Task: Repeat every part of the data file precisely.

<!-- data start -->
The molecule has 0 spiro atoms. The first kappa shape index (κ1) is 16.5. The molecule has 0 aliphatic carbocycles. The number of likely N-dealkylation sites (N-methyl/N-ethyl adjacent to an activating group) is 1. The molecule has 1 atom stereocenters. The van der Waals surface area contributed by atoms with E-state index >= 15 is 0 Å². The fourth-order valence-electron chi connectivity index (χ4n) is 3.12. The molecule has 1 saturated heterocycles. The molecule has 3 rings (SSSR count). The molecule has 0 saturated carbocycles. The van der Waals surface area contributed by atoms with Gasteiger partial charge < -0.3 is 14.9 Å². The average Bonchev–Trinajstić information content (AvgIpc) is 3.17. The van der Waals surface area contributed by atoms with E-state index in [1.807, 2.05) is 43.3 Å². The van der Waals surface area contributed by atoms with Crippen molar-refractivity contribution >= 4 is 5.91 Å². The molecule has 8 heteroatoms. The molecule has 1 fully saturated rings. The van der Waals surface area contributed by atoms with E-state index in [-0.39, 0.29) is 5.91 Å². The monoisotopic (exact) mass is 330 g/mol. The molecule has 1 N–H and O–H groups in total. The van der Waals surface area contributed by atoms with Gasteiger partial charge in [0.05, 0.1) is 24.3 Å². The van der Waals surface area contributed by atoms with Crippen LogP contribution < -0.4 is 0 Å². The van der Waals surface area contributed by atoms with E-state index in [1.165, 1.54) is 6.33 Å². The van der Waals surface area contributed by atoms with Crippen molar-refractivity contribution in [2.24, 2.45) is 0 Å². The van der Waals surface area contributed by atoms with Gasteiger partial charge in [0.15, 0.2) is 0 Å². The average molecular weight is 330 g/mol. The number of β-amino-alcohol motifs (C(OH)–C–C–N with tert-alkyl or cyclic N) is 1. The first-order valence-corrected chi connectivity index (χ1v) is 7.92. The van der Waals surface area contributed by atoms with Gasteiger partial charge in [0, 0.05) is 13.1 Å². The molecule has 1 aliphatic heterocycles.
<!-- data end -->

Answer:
The molecule has 0 spiro atoms. The first kappa shape index (κ1) is 16.5. The molecule has 0 aliphatic carbocycles. The number of likely N-dealkylation sites (N-methyl/N-ethyl adjacent to an activating group) is 1. The molecule has 1 atom stereocenters. The van der Waals surface area contributed by atoms with E-state index >= 15 is 0 Å². The fourth-order valence-electron chi connectivity index (χ4n) is 3.12. The molecule has 1 saturated heterocycles. The molecule has 3 rings (SSSR count). The molecule has 0 saturated carbocycles. The van der Waals surface area contributed by atoms with Gasteiger partial charge < -0.3 is 14.9 Å². The average Bonchev–Trinajstić information content (AvgIpc) is 3.17. The van der Waals surface area contributed by atoms with E-state index in [1.807, 2.05) is 43.3 Å². The van der Waals surface area contributed by atoms with Crippen molar-refractivity contribution >= 4 is 5.91 Å². The molecule has 8 heteroatoms. The molecule has 1 fully saturated rings. The van der Waals surface area contributed by atoms with E-state index in [-0.39, 0.29) is 5.91 Å². The monoisotopic (exact) mass is 330 g/mol. The molecule has 1 N–H and O–H groups in total. The van der Waals surface area contributed by atoms with Gasteiger partial charge in [0.05, 0.1) is 24.3 Å². The van der Waals surface area contributed by atoms with Crippen LogP contribution < -0.4 is 0 Å². The van der Waals surface area contributed by atoms with E-state index in [1.165, 1.54) is 6.33 Å². The van der Waals surface area contributed by atoms with Crippen molar-refractivity contribution in [2.24, 2.45) is 0 Å². The van der Waals surface area contributed by atoms with Gasteiger partial charge in [0.15, 0.2) is 0 Å². The average molecular weight is 330 g/mol. The number of β-amino-alcohol motifs (C(OH)–C–C–N with tert-alkyl or cyclic N) is 1. The first-order valence-corrected chi connectivity index (χ1v) is 7.92. The van der Waals surface area contributed by atoms with Gasteiger partial charge in [0, 0.05) is 13.1 Å². The molecule has 1 aliphatic heterocycles.